The majority of responses to our editorial last week calling for a special prosecutor to be hired in the wake of the firing of FBI Director James Comey have been supportive. But the critics, as usual, have been vociferous and animated — and prone to name-calling, much as the president himself.
In a letter on Thursday, one local reader called us “fools” for “intentionally trying to sway readers to believe something that isn’t true.” Said he, “Less than 30 minutes ago I saw acting FBI Director (Andrew) McCabe testifying before Congress, and he said that nothing has been done to impede the Russian investigation …”
He argued that this rendered “inaccurate” our contention that the probe was in jeopardy. “(The) director of the FBI, and other government agencies, are always far removed from the actual investigation work in cases like this.”
He could not be more wrong.
I have no doubt that McCabe was being forthright in his testimony, I responded, but it’s not clear how long he will be in that position. (As a senior FBI official, naming him as chief would probably be the best outcome and would go far in mollifying concerns that James Comey’s removal was an attempt to obstruct the investigation.) But given all we know about the president and the people around him, it’s unlikely that he will choose an FBI insider. Either way, does anybody really question whether the head of this agency will have profound influence on the Russia probe? “It’s one thing for an investigation to be completed,” I wrote. “It’s another for the findings . . . to see the light of day.”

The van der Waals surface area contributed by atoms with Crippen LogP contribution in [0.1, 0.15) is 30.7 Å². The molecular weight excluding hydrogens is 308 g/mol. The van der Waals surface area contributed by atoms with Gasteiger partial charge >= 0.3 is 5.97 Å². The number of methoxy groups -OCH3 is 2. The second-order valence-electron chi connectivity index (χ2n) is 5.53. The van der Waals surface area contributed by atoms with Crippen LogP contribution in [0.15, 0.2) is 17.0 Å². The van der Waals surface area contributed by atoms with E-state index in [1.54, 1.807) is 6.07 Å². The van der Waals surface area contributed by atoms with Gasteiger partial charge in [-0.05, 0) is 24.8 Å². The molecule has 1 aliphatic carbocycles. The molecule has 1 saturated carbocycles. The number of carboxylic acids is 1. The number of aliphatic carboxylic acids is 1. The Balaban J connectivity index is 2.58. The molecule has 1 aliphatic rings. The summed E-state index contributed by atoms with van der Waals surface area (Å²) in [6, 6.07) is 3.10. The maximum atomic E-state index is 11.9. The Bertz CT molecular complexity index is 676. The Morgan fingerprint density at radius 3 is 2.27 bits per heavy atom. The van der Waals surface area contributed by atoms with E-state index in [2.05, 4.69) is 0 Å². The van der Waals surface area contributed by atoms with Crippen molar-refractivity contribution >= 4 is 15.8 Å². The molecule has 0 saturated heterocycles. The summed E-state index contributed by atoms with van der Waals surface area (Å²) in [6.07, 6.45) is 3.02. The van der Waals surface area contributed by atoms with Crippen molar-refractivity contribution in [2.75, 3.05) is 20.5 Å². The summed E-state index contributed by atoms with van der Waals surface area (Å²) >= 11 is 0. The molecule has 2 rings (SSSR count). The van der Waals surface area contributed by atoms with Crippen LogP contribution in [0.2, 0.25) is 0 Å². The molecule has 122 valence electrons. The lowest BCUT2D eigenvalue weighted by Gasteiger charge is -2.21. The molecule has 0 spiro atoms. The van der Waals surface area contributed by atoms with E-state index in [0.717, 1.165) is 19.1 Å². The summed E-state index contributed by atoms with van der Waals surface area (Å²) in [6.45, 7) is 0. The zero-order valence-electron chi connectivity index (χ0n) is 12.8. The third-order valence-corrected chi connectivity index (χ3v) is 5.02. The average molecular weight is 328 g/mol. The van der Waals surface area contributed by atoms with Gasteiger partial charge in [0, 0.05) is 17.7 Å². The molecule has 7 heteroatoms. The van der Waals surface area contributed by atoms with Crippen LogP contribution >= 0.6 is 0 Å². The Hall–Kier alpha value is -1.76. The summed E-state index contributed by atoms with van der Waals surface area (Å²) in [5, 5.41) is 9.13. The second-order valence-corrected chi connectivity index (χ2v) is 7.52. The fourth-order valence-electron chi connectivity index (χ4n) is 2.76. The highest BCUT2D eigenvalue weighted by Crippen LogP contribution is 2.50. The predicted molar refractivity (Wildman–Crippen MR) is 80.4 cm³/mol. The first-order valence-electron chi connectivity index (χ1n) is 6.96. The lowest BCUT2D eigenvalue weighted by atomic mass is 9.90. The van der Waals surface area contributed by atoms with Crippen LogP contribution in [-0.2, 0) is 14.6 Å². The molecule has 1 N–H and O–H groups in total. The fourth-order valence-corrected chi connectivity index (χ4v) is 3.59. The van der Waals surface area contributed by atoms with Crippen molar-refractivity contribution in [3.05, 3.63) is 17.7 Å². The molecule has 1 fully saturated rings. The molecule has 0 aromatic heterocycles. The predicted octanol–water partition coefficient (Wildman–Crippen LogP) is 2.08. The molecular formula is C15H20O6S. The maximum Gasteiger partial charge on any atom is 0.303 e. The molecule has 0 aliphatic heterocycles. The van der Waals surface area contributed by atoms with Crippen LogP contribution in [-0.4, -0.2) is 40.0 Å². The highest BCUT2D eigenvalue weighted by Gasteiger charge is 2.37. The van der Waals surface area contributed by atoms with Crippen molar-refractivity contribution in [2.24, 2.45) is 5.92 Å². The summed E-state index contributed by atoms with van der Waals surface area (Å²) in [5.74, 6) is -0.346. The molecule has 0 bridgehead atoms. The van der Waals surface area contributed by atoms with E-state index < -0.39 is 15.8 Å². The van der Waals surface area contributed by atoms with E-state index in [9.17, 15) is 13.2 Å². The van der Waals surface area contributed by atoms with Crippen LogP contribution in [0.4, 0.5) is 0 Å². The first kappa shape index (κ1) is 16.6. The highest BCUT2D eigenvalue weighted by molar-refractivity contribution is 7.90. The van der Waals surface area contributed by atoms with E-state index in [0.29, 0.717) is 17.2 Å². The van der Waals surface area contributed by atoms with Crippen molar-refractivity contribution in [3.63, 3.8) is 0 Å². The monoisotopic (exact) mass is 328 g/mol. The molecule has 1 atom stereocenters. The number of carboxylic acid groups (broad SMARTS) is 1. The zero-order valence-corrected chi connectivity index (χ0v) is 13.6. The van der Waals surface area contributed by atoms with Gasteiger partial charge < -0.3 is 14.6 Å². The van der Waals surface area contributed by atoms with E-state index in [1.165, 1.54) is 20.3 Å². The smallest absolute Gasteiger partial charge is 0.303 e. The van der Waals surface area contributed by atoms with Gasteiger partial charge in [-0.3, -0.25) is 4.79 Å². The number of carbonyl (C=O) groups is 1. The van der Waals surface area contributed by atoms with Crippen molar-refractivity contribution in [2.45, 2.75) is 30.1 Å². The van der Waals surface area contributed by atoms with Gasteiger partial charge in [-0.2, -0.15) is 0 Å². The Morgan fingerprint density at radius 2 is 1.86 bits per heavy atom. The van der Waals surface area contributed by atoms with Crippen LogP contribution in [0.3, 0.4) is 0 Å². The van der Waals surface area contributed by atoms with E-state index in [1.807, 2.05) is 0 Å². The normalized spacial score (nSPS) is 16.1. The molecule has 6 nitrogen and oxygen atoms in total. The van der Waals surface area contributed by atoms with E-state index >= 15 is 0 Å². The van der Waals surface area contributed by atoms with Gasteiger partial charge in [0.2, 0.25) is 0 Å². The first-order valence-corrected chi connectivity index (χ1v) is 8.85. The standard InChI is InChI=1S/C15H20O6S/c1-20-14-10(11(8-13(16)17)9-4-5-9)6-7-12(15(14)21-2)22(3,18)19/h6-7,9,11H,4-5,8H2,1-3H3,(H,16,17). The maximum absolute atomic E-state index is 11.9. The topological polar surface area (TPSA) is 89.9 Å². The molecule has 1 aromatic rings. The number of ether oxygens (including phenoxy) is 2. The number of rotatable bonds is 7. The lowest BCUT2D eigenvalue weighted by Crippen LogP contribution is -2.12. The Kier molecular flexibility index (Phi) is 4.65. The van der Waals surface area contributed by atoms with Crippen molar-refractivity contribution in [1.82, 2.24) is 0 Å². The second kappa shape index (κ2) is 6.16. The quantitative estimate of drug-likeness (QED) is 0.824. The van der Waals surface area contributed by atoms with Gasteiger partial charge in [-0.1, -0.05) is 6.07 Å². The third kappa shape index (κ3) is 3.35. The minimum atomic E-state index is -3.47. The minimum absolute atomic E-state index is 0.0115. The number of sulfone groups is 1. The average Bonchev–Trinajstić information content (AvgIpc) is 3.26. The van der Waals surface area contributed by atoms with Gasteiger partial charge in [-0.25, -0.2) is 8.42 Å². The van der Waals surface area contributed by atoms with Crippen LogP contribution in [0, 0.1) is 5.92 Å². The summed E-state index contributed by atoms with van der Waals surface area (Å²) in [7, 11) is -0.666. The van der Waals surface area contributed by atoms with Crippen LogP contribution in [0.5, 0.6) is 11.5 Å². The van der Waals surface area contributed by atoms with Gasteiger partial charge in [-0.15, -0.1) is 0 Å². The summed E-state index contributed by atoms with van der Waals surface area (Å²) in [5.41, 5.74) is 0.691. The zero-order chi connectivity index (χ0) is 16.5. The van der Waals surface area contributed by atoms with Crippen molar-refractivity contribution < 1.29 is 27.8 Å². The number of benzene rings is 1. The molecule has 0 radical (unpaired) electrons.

For the worst example of how the intelligence community can be politicized, one need only look at the Watergate scandal, a narrative provided in large part by a former FBI high-ranking official who once called Santa Rosa home: Mark Felt.
Felt, better known as “Deep Throat,” was motivated to help reporters Bob Woodward and Carl Bernstein of the Washington Post primarily out of disgust for what was happening at the White House and how the intelligence community, including the FBI, was being used as part of the cover-up. He also was doing it out of frustration for being passed over for the top job in favor of individuals who had no FBI experience.
His story, at the least, is timely.
Like McCabe, Felt was the second in command at the FBI. When his boss, J. Edgar Hoover died 45 years ago this month. Felt was hoping to be named his successor. But instead, President Richard Nixon appointed L. Patrick Gray, a Justice Department official with no FBI background. The reason was clear. Gray was a Nixon loyalist who had helped Nixon during his unsuccessful presidential bid in 1960. By all appearances Felt was crushed, but “he put on a good face,” Woodward wrote in his 2005 book, “The Secret Man.”
Gray soon brought aboard four loyal staff members and was either spending hours in closed-door meetings with them or was away from the office.
According to Felt, Gray seemed overwhelmed with the day-to-day operations of the agency, responsibilities that fell to Felt. One of those was responding to a call from an FBI night supervisor on June 17, 1972 concerning the arrest of five men in business suits who were caught breaking into the Watergate office building.